Research Topic

Enhancing Quality of Life in Ambient Spaces

About this Research Topic

Sensor-based devices and ambient displays, often combined with AI techniques for machine learning about user behaviours, already provide numerous possibilities for the design and creation of adaptive spaces in buildings, homes, vehicles, urban spaces, and other public and private spaces. These have the potential of making life easier, safer, and more enjoyable for their users; and in some cases, environments are specifically designed for therapeutic or assistive purposes. But concerns have also been raised about issues such as personal integrity, privacy, and perceived safety and security. As technology continues to proliferate and is increasingly embedded into the fabric of our lives, work, and environments generally, it is vital that they are designed in ways that enhance people’s lives. This collection of papers will focus on new approaches to designing ambient spaces that improve quality of life, as well as on ways of alleviating or circumventing any negative consequences or user perceptions about their use.

The focus of this collection of papers is on ways in which technology can be used within ambient spaces so as to enhance the lives of the people living, working, travelling or in other ways experiencing those places.

For the purposes of this call, both Quality of Life and Ambient Spaces can be interpreted broadly. Ambient Spaces constitute a wide variety of possible situations in which a person’s surrounding environment senses them and responds to their presence and/or state. This could include the following and more:
• Sensors and displays embedded in physical spaces, such as homes or cars
• Wearable technologies mediating experiences in physical places
• Augmented, mixed and virtual realities that provide ambient environments
• Urban spaces, therapeutic environments, transformative experiences in/of places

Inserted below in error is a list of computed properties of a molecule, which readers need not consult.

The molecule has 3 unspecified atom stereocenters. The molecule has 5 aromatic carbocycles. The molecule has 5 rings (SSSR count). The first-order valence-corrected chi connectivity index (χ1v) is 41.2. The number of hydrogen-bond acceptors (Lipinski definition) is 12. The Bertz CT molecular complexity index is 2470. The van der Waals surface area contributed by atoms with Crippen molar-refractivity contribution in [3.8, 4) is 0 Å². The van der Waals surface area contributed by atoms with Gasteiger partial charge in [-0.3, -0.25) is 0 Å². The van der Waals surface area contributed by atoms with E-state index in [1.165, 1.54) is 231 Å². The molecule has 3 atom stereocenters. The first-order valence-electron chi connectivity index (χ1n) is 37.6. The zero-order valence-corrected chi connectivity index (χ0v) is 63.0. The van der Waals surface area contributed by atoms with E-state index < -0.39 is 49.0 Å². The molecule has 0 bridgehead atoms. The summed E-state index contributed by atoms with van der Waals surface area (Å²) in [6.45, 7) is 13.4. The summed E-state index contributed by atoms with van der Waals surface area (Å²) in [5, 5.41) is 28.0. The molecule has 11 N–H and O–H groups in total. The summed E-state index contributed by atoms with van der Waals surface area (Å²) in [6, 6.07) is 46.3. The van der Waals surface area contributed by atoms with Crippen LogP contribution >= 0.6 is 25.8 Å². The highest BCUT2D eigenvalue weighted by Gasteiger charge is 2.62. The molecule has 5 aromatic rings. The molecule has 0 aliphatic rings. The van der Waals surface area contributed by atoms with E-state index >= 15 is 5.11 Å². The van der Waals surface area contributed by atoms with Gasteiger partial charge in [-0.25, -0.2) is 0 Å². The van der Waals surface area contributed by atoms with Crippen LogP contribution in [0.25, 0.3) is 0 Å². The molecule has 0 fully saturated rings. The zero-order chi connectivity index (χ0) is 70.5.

• The design of sensing places, spaces, environments, and devices

In line with the World Health Organisation definition of the term, Quality of Life should be understood to cover at least one or more of the following:
• Health and general wellbeing (including in the presence of ill-health)
• Experienced safety, security and privacy according to individual needs
• Happiness, through the promotion of positive emotions
• Social engagement to help reduce maladaptive isolation from others
• Self-fulfilment through support for achieving personal goals and realizing aspirations
• Self-transcendence by experiencing something as being beyond the individual
• Self-sustainability by supporting continued living with a good quality of life.

Details for authors:
Contributions are sought that clearly bring together components of these two topic areas in the creation of humane places and spaces. We are interested in papers reporting empirical findings related to the design and use of ambient spaces and their measured impact on some aspect of users’ Quality of Life. These spaces might, for example, be designed in ways that encourage healthy exercise, relieve anxieties about security and privacy, increase the safety of vehicle use, help increase social participation or provide relaxing or uplifting experiences, or prevent or deter self-harming behaviours such as gambling addition or substance abuse. Theoretical position pieces and papers describing design approaches to these areas are also welcomed.


Keywords: augmented spaces, wellbeing, adaptive systems, transparency, mobility


Important Note: All contributions to this Research Topic must be within the scope of the section and journal to which they are submitted, as defined in their mission statements. Frontiers reserves the right to guide an out-of-scope manuscript to a more suitable section or journal at any stage of peer review.